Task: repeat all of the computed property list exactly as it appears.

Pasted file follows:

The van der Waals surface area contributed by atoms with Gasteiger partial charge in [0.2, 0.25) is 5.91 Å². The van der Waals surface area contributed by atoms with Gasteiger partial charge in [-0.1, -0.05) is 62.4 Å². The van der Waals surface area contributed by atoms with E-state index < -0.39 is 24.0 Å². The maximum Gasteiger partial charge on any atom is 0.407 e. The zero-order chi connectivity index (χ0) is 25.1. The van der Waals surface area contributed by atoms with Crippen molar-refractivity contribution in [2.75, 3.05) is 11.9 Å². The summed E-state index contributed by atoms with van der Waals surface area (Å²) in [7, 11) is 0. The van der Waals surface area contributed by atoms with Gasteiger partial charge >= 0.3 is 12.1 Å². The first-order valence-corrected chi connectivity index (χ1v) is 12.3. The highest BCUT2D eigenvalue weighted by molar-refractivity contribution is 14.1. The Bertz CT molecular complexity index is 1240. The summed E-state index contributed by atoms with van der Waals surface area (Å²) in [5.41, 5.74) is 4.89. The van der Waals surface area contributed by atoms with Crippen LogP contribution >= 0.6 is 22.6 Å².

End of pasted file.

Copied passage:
The van der Waals surface area contributed by atoms with Gasteiger partial charge in [0.2, 0.25) is 5.91 Å². The van der Waals surface area contributed by atoms with Gasteiger partial charge in [-0.1, -0.05) is 62.4 Å². The van der Waals surface area contributed by atoms with E-state index < -0.39 is 24.0 Å². The maximum Gasteiger partial charge on any atom is 0.407 e. The zero-order chi connectivity index (χ0) is 25.1. The van der Waals surface area contributed by atoms with Crippen molar-refractivity contribution in [2.75, 3.05) is 11.9 Å². The summed E-state index contributed by atoms with van der Waals surface area (Å²) in [7, 11) is 0. The van der Waals surface area contributed by atoms with Gasteiger partial charge >= 0.3 is 12.1 Å². The first-order valence-corrected chi connectivity index (χ1v) is 12.3. The highest BCUT2D eigenvalue weighted by molar-refractivity contribution is 14.1. The Bertz CT molecular complexity index is 1240. The summed E-state index contributed by atoms with van der Waals surface area (Å²) in [5.41, 5.74) is 4.89. The van der Waals surface area contributed by atoms with Crippen LogP contribution >= 0.6 is 22.6 Å².